barry ritholz beat me to the punch on the story (i’m gonna blame the flu). there’s not a lot i can add – in classic barry ritholz-fashion, it’s well-documented and well-sourced and even his spin pretty much echoes the spin i’d put on it (gee, what DID happen to this story?). plus, he’s got a pie chart.
anyway, since i got beaten to the punch on this one, it puts me in the [much easier] position of picking the nits.
barry spends some time exploring the relative merits (or is that value) of dvds and cds – the big picture has a lot to do with the attention economy (not to be confused with the dollar economy). most entertainment is still linear process, so the ears you’re trying to grab as a musician may be otherwise occupied if the brain between them decides something else is more worthy of their attention.
a tiny nit i should pick here (just a tiny one – i don’t want to give you the impression i’ve gone to the dark side!) is that for films and concerts (that end up becoming dvds), the dvd is a secondary source of revenue for the production. the film or concert already made some money on tickets, and might already be “in the black” – so dvd revenue might be pure gravy. that gives the producers some pricing flexibility, and may go some distance toward explaining the cartel behavior of the record labels: they fear for their primary revenue stream.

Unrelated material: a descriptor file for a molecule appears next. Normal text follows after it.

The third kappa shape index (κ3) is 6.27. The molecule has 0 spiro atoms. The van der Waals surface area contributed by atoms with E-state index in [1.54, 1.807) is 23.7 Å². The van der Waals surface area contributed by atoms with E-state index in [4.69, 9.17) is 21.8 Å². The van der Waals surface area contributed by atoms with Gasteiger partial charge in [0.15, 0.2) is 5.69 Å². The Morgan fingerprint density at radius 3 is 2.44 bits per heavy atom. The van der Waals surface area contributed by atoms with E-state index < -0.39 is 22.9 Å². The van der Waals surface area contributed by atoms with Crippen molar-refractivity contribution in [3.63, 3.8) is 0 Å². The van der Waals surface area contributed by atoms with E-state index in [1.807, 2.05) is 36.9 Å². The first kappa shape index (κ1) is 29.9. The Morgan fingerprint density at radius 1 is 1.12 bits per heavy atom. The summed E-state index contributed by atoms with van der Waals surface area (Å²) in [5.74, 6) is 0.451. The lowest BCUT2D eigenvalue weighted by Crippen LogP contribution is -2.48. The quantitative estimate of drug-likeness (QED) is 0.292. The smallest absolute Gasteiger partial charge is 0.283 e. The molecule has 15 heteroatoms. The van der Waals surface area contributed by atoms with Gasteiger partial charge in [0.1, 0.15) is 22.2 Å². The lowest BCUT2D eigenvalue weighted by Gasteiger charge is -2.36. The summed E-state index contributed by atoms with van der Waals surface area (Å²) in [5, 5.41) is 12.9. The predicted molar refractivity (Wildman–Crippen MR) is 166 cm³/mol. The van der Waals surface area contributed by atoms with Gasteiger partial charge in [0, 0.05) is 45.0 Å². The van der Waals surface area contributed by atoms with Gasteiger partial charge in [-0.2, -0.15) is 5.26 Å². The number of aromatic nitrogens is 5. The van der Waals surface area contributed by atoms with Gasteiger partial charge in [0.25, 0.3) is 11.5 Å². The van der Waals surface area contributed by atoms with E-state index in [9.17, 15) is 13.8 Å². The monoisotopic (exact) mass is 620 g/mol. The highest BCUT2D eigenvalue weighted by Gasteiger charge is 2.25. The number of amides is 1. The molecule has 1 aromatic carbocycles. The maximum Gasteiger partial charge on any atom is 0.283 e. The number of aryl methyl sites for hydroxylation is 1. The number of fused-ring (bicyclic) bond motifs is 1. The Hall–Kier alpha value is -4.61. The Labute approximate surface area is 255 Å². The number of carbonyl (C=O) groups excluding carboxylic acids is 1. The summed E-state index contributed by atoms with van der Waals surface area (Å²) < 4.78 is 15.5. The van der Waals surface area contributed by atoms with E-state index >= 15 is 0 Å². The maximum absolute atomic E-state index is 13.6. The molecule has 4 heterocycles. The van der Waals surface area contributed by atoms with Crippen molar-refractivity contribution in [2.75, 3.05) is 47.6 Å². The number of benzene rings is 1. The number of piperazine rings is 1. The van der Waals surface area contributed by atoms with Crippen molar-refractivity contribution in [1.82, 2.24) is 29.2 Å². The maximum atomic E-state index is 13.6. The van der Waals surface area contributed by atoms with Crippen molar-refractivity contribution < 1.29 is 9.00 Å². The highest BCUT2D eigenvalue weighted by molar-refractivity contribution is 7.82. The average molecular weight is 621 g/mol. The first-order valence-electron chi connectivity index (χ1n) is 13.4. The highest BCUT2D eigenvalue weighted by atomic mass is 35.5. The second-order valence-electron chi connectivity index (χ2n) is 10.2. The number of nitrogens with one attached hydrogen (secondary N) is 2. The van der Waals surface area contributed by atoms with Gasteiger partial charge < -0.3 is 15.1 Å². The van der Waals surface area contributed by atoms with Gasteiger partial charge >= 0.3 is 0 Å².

fear is a powerful motivator, but the suggestion i have is to expand the view a bit – i’ve found at least three ways to create value with music and i hardly even tried. the “sell a million cds at $20 a pop” formula is only perfect for some artists. technology has given us the tools, now it’s time to get creative with them.
i’ve had a little theme i’ve been beating on here for a while – the death of the album theme. to fold that into this discussion, i need to point out that there’s no “death of the album” problem with a soundtrack or concert. the tracks are coherent, and already work together (and if they weren’t connected before, they are now by virtue of being in the film or concert). also important is that the artist(s) should already have been paid once (when their music was licensed for the film or tickets sold for the concert).
there’s a point of philosophy that’s going to stick in my craw, but barry has promised to dig into this later, so i should wait…
The more dangerous long term challenge facing the labels is “disintermediation.” The internet allows for the labels to be removed as the middle man between the consumer and the artist. Networked technology, not free MP3s, may very well be the meteor that eventually destroys the dinosaur labels.
to give you a little hint, my observation of “net era economies” is that this concept of “disintermediation” hasn’t played out very effectively. but let’s see what barry thinks before i show all my cards…